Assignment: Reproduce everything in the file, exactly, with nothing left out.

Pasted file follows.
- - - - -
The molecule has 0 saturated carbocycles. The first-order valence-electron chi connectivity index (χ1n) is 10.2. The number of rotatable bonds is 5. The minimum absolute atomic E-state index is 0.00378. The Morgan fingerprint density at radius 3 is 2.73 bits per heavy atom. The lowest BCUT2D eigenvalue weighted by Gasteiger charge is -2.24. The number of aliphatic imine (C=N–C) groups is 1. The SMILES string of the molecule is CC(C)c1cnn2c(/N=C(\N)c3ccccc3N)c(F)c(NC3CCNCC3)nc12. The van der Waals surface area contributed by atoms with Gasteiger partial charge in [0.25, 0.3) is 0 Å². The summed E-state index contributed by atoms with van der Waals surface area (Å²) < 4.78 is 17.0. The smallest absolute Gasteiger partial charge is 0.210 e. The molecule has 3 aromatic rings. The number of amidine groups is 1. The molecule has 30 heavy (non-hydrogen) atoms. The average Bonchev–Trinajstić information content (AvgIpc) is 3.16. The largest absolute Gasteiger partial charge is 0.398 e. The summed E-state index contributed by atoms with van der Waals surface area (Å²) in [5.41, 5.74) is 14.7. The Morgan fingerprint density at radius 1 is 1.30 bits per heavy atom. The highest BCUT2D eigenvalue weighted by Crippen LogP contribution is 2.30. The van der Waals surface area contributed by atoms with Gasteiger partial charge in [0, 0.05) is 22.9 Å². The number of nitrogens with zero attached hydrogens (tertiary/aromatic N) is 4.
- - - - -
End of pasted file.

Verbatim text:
The molecule has 0 saturated carbocycles. The first-order valence-electron chi connectivity index (χ1n) is 10.2. The number of rotatable bonds is 5. The minimum absolute atomic E-state index is 0.00378. The Morgan fingerprint density at radius 3 is 2.73 bits per heavy atom. The lowest BCUT2D eigenvalue weighted by Gasteiger charge is -2.24. The number of aliphatic imine (C=N–C) groups is 1. The SMILES string of the molecule is CC(C)c1cnn2c(/N=C(\N)c3ccccc3N)c(F)c(NC3CCNCC3)nc12. The van der Waals surface area contributed by atoms with Gasteiger partial charge in [0.25, 0.3) is 0 Å². The summed E-state index contributed by atoms with van der Waals surface area (Å²) < 4.78 is 17.0. The smallest absolute Gasteiger partial charge is 0.210 e. The molecule has 3 aromatic rings. The number of amidine groups is 1. The molecule has 30 heavy (non-hydrogen) atoms. The average Bonchev–Trinajstić information content (AvgIpc) is 3.16. The largest absolute Gasteiger partial charge is 0.398 e. The summed E-state index contributed by atoms with van der Waals surface area (Å²) in [5.41, 5.74) is 14.7. The Morgan fingerprint density at radius 1 is 1.30 bits per heavy atom. The highest BCUT2D eigenvalue weighted by Crippen LogP contribution is 2.30. The van der Waals surface area contributed by atoms with Gasteiger partial charge in [0, 0.05) is 22.9 Å². The number of nitrogens with zero attached hydrogens (tertiary/aromatic N) is 4.